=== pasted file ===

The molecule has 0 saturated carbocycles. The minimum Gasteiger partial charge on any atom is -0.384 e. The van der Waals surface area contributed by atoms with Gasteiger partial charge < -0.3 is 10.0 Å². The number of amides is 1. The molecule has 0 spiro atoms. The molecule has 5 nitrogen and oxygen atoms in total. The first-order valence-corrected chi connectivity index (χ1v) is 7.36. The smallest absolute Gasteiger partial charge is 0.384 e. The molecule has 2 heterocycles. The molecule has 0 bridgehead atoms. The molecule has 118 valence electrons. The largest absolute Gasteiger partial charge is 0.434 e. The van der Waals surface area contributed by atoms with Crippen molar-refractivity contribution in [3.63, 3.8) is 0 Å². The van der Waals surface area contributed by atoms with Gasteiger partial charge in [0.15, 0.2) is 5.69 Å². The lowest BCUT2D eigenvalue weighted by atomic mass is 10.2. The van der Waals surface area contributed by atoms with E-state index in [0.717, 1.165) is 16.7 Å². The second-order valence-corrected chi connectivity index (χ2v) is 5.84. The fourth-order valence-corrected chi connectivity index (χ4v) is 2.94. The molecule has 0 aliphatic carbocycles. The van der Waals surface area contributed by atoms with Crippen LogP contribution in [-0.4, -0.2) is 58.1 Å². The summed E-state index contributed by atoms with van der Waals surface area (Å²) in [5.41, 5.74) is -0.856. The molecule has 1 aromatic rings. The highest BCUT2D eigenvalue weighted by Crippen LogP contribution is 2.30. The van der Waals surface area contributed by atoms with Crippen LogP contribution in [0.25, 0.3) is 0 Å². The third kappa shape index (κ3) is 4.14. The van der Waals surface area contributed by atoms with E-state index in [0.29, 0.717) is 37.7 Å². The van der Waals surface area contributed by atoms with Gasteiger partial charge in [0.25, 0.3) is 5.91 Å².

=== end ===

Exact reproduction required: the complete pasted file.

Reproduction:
The molecule has 0 saturated carbocycles. The minimum Gasteiger partial charge on any atom is -0.384 e. The van der Waals surface area contributed by atoms with Gasteiger partial charge < -0.3 is 10.0 Å². The number of amides is 1. The molecule has 0 spiro atoms. The molecule has 5 nitrogen and oxygen atoms in total. The first-order valence-corrected chi connectivity index (χ1v) is 7.36. The smallest absolute Gasteiger partial charge is 0.384 e. The molecule has 2 heterocycles. The molecule has 0 bridgehead atoms. The molecule has 118 valence electrons. The largest absolute Gasteiger partial charge is 0.434 e. The van der Waals surface area contributed by atoms with Crippen molar-refractivity contribution in [3.63, 3.8) is 0 Å². The van der Waals surface area contributed by atoms with Gasteiger partial charge in [0.15, 0.2) is 5.69 Å². The lowest BCUT2D eigenvalue weighted by atomic mass is 10.2. The van der Waals surface area contributed by atoms with E-state index in [0.717, 1.165) is 16.7 Å². The second-order valence-corrected chi connectivity index (χ2v) is 5.84. The fourth-order valence-corrected chi connectivity index (χ4v) is 2.94. The molecule has 0 aliphatic carbocycles. The van der Waals surface area contributed by atoms with Crippen LogP contribution in [-0.4, -0.2) is 58.1 Å². The summed E-state index contributed by atoms with van der Waals surface area (Å²) in [5.41, 5.74) is -0.856. The molecule has 1 aromatic rings. The highest BCUT2D eigenvalue weighted by Crippen LogP contribution is 2.30. The van der Waals surface area contributed by atoms with Crippen LogP contribution in [0.25, 0.3) is 0 Å². The third kappa shape index (κ3) is 4.14. The van der Waals surface area contributed by atoms with E-state index in [0.29, 0.717) is 37.7 Å². The van der Waals surface area contributed by atoms with Gasteiger partial charge in [0.25, 0.3) is 5.91 Å².